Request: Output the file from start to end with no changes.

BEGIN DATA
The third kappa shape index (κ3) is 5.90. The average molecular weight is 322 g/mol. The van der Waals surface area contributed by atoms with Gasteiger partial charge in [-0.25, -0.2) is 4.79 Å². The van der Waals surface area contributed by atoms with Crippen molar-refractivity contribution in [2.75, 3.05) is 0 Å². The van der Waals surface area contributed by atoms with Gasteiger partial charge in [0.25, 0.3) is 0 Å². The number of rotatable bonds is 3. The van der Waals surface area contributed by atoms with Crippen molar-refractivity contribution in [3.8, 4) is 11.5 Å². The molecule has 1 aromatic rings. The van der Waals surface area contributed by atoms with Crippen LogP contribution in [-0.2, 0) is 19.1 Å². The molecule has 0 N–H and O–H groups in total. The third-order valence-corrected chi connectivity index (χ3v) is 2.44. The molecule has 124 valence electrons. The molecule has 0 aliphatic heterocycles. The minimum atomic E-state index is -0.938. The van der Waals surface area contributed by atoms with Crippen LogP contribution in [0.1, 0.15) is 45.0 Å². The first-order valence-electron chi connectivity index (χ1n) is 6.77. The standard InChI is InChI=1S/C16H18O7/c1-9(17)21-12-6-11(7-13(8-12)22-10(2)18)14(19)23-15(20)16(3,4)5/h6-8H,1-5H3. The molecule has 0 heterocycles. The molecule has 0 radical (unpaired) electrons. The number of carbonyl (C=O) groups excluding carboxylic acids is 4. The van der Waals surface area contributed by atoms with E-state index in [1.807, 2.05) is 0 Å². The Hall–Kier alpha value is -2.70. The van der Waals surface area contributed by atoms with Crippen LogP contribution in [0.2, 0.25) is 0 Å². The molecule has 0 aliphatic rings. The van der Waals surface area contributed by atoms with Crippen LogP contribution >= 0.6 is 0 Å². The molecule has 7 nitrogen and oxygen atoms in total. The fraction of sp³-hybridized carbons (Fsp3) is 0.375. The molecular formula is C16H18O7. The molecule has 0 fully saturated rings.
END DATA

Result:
The third kappa shape index (κ3) is 5.90. The average molecular weight is 322 g/mol. The van der Waals surface area contributed by atoms with Gasteiger partial charge in [-0.25, -0.2) is 4.79 Å². The van der Waals surface area contributed by atoms with Crippen molar-refractivity contribution in [2.75, 3.05) is 0 Å². The van der Waals surface area contributed by atoms with Gasteiger partial charge in [0.25, 0.3) is 0 Å². The number of rotatable bonds is 3. The van der Waals surface area contributed by atoms with Crippen molar-refractivity contribution in [3.8, 4) is 11.5 Å². The molecule has 1 aromatic rings. The van der Waals surface area contributed by atoms with Crippen LogP contribution in [-0.2, 0) is 19.1 Å². The molecule has 0 N–H and O–H groups in total. The third-order valence-corrected chi connectivity index (χ3v) is 2.44. The molecule has 124 valence electrons. The molecule has 0 aliphatic heterocycles. The minimum atomic E-state index is -0.938. The van der Waals surface area contributed by atoms with Crippen LogP contribution in [0.1, 0.15) is 45.0 Å². The first-order valence-electron chi connectivity index (χ1n) is 6.77. The standard InChI is InChI=1S/C16H18O7/c1-9(17)21-12-6-11(7-13(8-12)22-10(2)18)14(19)23-15(20)16(3,4)5/h6-8H,1-5H3. The molecule has 0 heterocycles. The molecule has 0 radical (unpaired) electrons. The number of carbonyl (C=O) groups excluding carboxylic acids is 4. The van der Waals surface area contributed by atoms with E-state index in [1.807, 2.05) is 0 Å². The Hall–Kier alpha value is -2.70. The van der Waals surface area contributed by atoms with Crippen LogP contribution in [0.2, 0.25) is 0 Å². The molecule has 0 aliphatic rings. The van der Waals surface area contributed by atoms with Crippen LogP contribution >= 0.6 is 0 Å². The molecule has 7 nitrogen and oxygen atoms in total. The fraction of sp³-hybridized carbons (Fsp3) is 0.375. The molecular formula is C16H18O7. The molecule has 0 fully saturated rings.